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Asimov's Science Fiction – August 2008 – Vol. 32 No. 8 – (Whole Number 391)
Edited by Sheila Williams
Cover Artist: Bob Eggleton
Review by Sam Tomaino
Asimov's Science Fiction  ISBN/ITEM#: 10652698
Date: 28 May 2008 / Pub Info / Table of Contents /

The August 2008 issue of Asimov's Science Fiction is here with stories by Ted Kosmatka, Neal Barrett Jr., Matthew Johnson, Robert Reed, J. Chris Rock, Jack Skillingstead and Carol Emshwiller.

Asimov's Science Fiction's August 2008 issue is another good one. All the stories got a Very Good from me.

"Lagos" by Matthew Johnson is set in a future Nigeria where a young woman named Safrat is daily hooked into a machine that she controls remotely to do various menial jobs. But something is wrong. She is told she is speaking English in her sleep and so are the women she works with. She and her brother contact someone who can combat this technological menace with "magic."

I always know that when I start a story by Robert Reed, I cannot possible predict what it will be about, but I will thoroughly enjoy it. "Old Man Waiting" is no exception. Benton notices an old man who just sits around and stares into space. On a whim, he talks to him and accuses him of being an alien, or from the future. He pursues his quest to find out about the old man and is surprised by the result. Next comes "Lucy" by J. Chris Rock, a story reprinted from an Internet posting in 2006. Two techies in Brooklyn control a robot on Titan. They call it Lucy after a neighbor's dog. They find out more about their neighbor and things don't work out.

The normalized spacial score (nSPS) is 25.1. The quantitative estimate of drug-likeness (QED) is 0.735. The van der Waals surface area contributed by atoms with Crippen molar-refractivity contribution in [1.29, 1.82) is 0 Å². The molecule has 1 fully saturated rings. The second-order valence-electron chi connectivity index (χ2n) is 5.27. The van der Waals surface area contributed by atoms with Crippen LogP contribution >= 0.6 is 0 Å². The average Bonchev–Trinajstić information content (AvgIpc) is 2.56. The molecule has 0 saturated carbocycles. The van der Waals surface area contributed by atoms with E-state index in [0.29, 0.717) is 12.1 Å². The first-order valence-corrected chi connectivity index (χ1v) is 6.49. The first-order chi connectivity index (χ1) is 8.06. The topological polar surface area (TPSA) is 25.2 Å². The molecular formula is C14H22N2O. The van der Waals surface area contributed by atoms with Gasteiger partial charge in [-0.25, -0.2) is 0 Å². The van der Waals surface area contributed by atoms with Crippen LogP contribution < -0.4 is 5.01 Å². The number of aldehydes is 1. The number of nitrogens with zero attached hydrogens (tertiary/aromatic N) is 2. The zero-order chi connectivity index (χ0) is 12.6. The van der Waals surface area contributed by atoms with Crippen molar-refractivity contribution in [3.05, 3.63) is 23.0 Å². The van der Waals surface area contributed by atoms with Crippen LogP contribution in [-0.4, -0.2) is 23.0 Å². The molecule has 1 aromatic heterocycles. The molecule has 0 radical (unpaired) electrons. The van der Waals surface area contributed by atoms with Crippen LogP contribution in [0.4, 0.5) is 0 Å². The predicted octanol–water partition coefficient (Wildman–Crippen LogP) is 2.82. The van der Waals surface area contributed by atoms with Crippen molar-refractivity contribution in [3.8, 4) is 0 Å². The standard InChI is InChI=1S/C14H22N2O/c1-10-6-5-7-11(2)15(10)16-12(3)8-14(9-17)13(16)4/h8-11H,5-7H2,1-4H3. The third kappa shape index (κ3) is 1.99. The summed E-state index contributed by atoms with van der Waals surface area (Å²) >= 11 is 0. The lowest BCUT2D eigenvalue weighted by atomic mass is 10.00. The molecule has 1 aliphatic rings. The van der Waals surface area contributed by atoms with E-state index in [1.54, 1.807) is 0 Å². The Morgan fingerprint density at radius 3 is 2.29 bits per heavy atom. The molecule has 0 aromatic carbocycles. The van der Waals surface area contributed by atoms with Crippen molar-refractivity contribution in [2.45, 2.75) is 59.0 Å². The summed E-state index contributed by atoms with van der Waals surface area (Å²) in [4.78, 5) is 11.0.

The first novelette is "Diving Light" by Ted Kosmatka. Eric is a physicist who had a breakdown and is an alcoholic. He devises an experiment that seems to show that observers with consciousness could have an effect on a waveform. But he and his fellow researcher find some surprising results. In "What You Are About To See," Jack Skillingstead gives us Brian Kinney, an NSA operative, asked by his friend to assist in the interrogation of an alien. But Brian finds that the alien can do things to insure its survival and redefine what reality is.

Carol Emshwiller is one of my favorite writers, and "Wilmer or Wesley" does not disappoint. A young creature, something close to human, is taken by scientists. He has more intelligence than they might think. They study him and put him on display. He disguises himself and escapes. Will he ever have a life on his own? Emshwiller touches our hearts with a truly beautiful tale.

The issue concludes with "Radio Station St. Jack" by Neal Barrett Jr. In a post-apocalyptic world, Mac is the spiritual leader of Mineral Wells. He also runs a radio station with golden oldies. He tries to do the best for his town when raiders show up to destroy things. This was an amusing story about survival and dealing with whatever life throws at you.

All in all, this is a very good issue and Sheila Williams is doing a fine job. Subscribe today!

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